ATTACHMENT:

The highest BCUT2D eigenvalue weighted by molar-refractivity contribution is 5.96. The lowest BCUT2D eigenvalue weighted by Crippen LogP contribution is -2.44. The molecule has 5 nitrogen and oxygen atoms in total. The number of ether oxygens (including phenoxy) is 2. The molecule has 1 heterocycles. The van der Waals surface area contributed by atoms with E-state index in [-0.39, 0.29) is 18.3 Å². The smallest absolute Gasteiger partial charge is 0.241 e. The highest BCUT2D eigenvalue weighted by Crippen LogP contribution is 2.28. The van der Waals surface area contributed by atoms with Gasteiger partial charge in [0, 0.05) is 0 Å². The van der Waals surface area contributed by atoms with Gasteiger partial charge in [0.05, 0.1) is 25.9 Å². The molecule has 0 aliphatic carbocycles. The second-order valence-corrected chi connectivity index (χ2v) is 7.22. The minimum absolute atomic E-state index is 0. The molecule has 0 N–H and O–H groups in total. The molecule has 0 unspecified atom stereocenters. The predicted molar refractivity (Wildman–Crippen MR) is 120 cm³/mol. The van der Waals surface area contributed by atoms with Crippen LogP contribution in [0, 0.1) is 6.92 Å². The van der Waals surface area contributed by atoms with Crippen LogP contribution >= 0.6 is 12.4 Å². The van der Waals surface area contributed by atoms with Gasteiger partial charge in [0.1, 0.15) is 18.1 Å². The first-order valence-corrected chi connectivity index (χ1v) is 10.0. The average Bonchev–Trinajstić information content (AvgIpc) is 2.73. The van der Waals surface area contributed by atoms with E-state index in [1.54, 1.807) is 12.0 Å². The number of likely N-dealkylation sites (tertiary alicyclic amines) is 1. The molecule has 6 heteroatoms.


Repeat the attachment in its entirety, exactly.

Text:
The highest BCUT2D eigenvalue weighted by molar-refractivity contribution is 5.96. The lowest BCUT2D eigenvalue weighted by Crippen LogP contribution is -2.44. The molecule has 5 nitrogen and oxygen atoms in total. The number of ether oxygens (including phenoxy) is 2. The molecule has 1 heterocycles. The van der Waals surface area contributed by atoms with E-state index in [-0.39, 0.29) is 18.3 Å². The smallest absolute Gasteiger partial charge is 0.241 e. The highest BCUT2D eigenvalue weighted by Crippen LogP contribution is 2.28. The van der Waals surface area contributed by atoms with Gasteiger partial charge in [0, 0.05) is 0 Å². The van der Waals surface area contributed by atoms with Gasteiger partial charge in [0.05, 0.1) is 25.9 Å². The molecule has 0 aliphatic carbocycles. The second-order valence-corrected chi connectivity index (χ2v) is 7.22. The minimum absolute atomic E-state index is 0. The molecule has 0 N–H and O–H groups in total. The molecule has 0 unspecified atom stereocenters. The predicted molar refractivity (Wildman–Crippen MR) is 120 cm³/mol. The van der Waals surface area contributed by atoms with Crippen LogP contribution in [0, 0.1) is 6.92 Å². The van der Waals surface area contributed by atoms with Crippen LogP contribution >= 0.6 is 12.4 Å². The van der Waals surface area contributed by atoms with Gasteiger partial charge in [0.1, 0.15) is 18.1 Å². The first-order valence-corrected chi connectivity index (χ1v) is 10.0. The average Bonchev–Trinajstić information content (AvgIpc) is 2.73. The van der Waals surface area contributed by atoms with E-state index in [1.54, 1.807) is 12.0 Å². The number of likely N-dealkylation sites (tertiary alicyclic amines) is 1. The molecule has 6 heteroatoms.